The default mode network (DMN) describes a distributed network of brain regions that are predominantly
activated and engaged during periods of spontaneous, stimulus independent thought (i.e., at rest) and remain quiescent
during attention-demanding, goal-directed tasks. Replicated evidence in functional neuroimaging studies suggests that
midline cortical and subcortical brain regions responsible for memory, self-relevant emotional and mental processes, as
well as information integration comprise the DMN. The DMN is posited to represent self-referential mental activity via a
dynamic interplay of cognitive and emotional processes by integrating information from the external environment with
introspective thoughts to generate an autobiographical concept of the self.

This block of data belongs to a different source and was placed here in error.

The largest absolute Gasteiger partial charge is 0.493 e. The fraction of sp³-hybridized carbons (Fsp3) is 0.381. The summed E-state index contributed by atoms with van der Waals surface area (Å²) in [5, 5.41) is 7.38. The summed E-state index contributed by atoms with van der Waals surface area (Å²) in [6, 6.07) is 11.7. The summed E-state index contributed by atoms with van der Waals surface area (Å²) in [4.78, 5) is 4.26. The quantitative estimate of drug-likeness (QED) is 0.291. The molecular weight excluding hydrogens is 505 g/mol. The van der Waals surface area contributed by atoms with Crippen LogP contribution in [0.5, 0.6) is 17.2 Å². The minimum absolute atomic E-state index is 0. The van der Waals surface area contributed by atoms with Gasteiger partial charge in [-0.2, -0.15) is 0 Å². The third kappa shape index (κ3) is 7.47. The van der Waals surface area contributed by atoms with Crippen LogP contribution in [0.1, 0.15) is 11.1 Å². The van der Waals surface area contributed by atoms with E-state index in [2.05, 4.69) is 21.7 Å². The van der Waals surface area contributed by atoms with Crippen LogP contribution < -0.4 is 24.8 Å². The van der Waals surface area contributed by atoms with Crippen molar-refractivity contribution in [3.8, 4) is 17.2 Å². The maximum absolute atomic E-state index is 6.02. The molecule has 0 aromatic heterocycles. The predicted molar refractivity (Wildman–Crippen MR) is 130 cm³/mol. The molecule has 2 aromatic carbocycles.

It has been amply documented that irregularities in the DMN and its functional connectivity are associated with various
neuropsychiatric disorders. Moreover, accumulating evidence also suggests that individuals with select medical disorders
(i.e., metabolic disorders) demonstrate alterations in DMN activity and functional connectivity. However, there is a
paucity of data evaluating whether individuals with metabolically-based medical conditions, exhibiting altered DMN
activity and functional connectivity, are at increased risk for developing neuropsychiatric disorders. Likewise, potential
mechanisms (e.g., altered brain metabolism, insulin resistance) mediating these changes and their implications for novel
treatment approaches have yet to be elucidated. Taken together, the overarching aim of this review is to provide a
synthetic overview that suggests that this neural circuit may represent a common (or convergent) substrate affected in
individuals with select neuropsychiatric and metabolic disorders.